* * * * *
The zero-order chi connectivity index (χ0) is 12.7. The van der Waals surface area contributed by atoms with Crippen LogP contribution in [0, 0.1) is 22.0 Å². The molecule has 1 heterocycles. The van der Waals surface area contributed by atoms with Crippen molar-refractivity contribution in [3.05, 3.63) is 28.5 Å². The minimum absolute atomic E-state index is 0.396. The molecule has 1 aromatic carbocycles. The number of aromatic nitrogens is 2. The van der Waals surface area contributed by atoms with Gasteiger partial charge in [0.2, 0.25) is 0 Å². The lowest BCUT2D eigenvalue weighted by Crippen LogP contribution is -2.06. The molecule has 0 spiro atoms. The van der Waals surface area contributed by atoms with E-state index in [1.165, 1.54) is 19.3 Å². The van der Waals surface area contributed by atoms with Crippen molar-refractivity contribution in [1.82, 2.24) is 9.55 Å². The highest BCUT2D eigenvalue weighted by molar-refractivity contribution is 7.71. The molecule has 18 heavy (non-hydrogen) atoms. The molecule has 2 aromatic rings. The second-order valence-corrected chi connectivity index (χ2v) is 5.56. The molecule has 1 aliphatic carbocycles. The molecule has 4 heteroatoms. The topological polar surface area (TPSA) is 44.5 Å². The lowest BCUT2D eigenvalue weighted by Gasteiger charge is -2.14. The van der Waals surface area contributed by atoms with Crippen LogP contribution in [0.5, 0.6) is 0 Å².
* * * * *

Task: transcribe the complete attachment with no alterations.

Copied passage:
The zero-order chi connectivity index (χ0) is 12.7. The van der Waals surface area contributed by atoms with Crippen LogP contribution in [0, 0.1) is 22.0 Å². The molecule has 1 heterocycles. The van der Waals surface area contributed by atoms with Crippen molar-refractivity contribution in [3.05, 3.63) is 28.5 Å². The minimum absolute atomic E-state index is 0.396. The molecule has 1 aromatic carbocycles. The number of aromatic nitrogens is 2. The van der Waals surface area contributed by atoms with Gasteiger partial charge in [0.2, 0.25) is 0 Å². The lowest BCUT2D eigenvalue weighted by Crippen LogP contribution is -2.06. The molecule has 0 spiro atoms. The van der Waals surface area contributed by atoms with E-state index in [1.165, 1.54) is 19.3 Å². The van der Waals surface area contributed by atoms with Crippen molar-refractivity contribution in [1.82, 2.24) is 9.55 Å². The highest BCUT2D eigenvalue weighted by molar-refractivity contribution is 7.71. The molecule has 18 heavy (non-hydrogen) atoms. The molecule has 2 aromatic rings. The second-order valence-corrected chi connectivity index (χ2v) is 5.56. The molecule has 1 aliphatic carbocycles. The molecule has 4 heteroatoms. The topological polar surface area (TPSA) is 44.5 Å². The lowest BCUT2D eigenvalue weighted by Gasteiger charge is -2.14. The van der Waals surface area contributed by atoms with Crippen LogP contribution in [0.5, 0.6) is 0 Å².